Lifeline Project Annual Review 08/09

Lifeline and Our Workforce

Lifeline is a provider of a range of advice, information, treatment and reintegration services designed to promote the stability, wellbeing and recovery of people who use drugs in a way that damages them, their families and the communities in which they live. That is our purpose.

 

We have been fulfilling this role for 38 years since our foundation in 1971. We have a history of responding effectively to radical changes in both the scale and nature of drug use and to the accompanying changes in policy, strategy and funding. Changes that have often been a response to the public’s perceptions of drug use and its attendant harms and dangers.


As individual workers and managers at Lifeline we have all taken the decision to work with drugs users, regardless of their unpopularity and excluded status. We are proud, as an employer, of our reputation for rehabilitation and for the high standards, clear boundaries
and levels of support we provide for those of our staff who are ex drug users and are making their way with us as volunteers or employees.


Increasingly, we are attracting people from the private sector, some of whom have left behind handsome salaries to come and work for us. Their skills and approaches have freshened up our thinking and have invigorated our services.


Not surprisingly we have considerable numbers of social workers and nurses who provide the foundations of our palliative, treatment and safeguarding work. Our role as safeguarders of both children and young people and vulnerable adults is one of our key specialist roles. We devote considerable resource to protecting people from drug related harm and helping to keep them safe from environments where they are risk.


Our work in prisons and communities enables us to develop links with carers and families and also to help ensure that communities are able to work towards safe and strong environments in ways that do not marginalize and exclude those who come to us for help.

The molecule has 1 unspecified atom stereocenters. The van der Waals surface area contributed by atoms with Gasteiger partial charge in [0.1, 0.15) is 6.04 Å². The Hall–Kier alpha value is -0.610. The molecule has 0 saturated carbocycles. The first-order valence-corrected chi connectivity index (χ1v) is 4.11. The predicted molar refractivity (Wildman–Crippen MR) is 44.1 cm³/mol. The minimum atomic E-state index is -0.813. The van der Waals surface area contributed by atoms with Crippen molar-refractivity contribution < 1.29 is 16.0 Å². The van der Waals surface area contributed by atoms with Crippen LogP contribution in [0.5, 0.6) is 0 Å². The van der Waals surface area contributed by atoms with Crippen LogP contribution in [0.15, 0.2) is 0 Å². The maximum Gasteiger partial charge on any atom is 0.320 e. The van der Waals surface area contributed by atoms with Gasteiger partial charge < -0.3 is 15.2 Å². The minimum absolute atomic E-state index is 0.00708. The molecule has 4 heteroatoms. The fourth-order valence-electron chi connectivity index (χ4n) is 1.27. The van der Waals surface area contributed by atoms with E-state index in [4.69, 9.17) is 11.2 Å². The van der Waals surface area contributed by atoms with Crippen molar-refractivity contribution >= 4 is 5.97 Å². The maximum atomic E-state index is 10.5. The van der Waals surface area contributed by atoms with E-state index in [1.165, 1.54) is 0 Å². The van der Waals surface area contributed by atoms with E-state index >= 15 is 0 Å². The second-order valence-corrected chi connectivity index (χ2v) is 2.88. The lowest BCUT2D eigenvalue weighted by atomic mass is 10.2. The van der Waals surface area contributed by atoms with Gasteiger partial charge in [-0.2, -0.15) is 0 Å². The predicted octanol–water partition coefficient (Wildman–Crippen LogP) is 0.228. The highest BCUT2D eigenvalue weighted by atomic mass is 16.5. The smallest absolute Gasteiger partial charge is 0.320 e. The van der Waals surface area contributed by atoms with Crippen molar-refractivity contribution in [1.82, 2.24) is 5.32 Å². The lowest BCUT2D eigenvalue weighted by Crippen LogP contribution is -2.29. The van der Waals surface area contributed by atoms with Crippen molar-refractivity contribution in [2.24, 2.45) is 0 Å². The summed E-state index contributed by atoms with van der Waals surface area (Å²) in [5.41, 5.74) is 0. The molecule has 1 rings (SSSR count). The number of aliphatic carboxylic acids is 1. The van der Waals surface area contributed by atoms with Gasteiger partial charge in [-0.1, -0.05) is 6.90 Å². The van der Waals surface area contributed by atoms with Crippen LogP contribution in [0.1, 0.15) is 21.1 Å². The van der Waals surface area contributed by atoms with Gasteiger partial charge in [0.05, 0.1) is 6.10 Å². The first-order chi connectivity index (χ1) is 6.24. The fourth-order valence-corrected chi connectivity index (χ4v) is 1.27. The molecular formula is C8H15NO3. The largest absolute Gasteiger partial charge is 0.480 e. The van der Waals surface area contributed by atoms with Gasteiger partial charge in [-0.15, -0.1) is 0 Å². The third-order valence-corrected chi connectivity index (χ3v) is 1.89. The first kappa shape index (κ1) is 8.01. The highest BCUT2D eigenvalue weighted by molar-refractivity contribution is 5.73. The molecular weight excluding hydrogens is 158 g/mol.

Our campaigning and strategic participation is critical to the successful pursuit of our purpose. We recognize that problem drug use is a product of excluded populations living in marginal communities; it is a product of structural inequality: above all, it is a product of poverty and lack of meaning and purpose. Ill health, inactivity, low educational attainment and poor housing all cluster together and where they are found, so is problem drug use.


We are, however, aware of and sensitive to the political realities and public perceptions and anxieties concerning drug use. We are aware of the continuing social and public pressures that malign and diminish the drug user as an addict, a junkie and a social parasite.

 

We are committed to fight these prejudices by engaging with the constant challenge of providing quality help and care for all those whose lives are diminished and damaged by drugs.

 

We work with people whose drug use has driven them to the margins. We, however, are not of the margins. We are and continue to aspire to be a mainstream organization commanding widespread respect and support for the difficult work we do.


A key part of our vision, therefore, is to campaign powerfully and responsibly drawing most directly and most importantly on our extensive and direct experience as a provider of services.


We are, however, just one of a large number of organisations devoted to helping drug users and their families. We do not have a monopoly of knowledge, expertise or wisdom. We constantly seek to look outwards and to learn and engage in partnership with others: in partnership with the Health Service, the Police and the Prison Service; in partnership with parents and carers as well as those beleaguered communities, always the poorest, that have to suffer drug dealing and its threats and dislocations on a daily basis.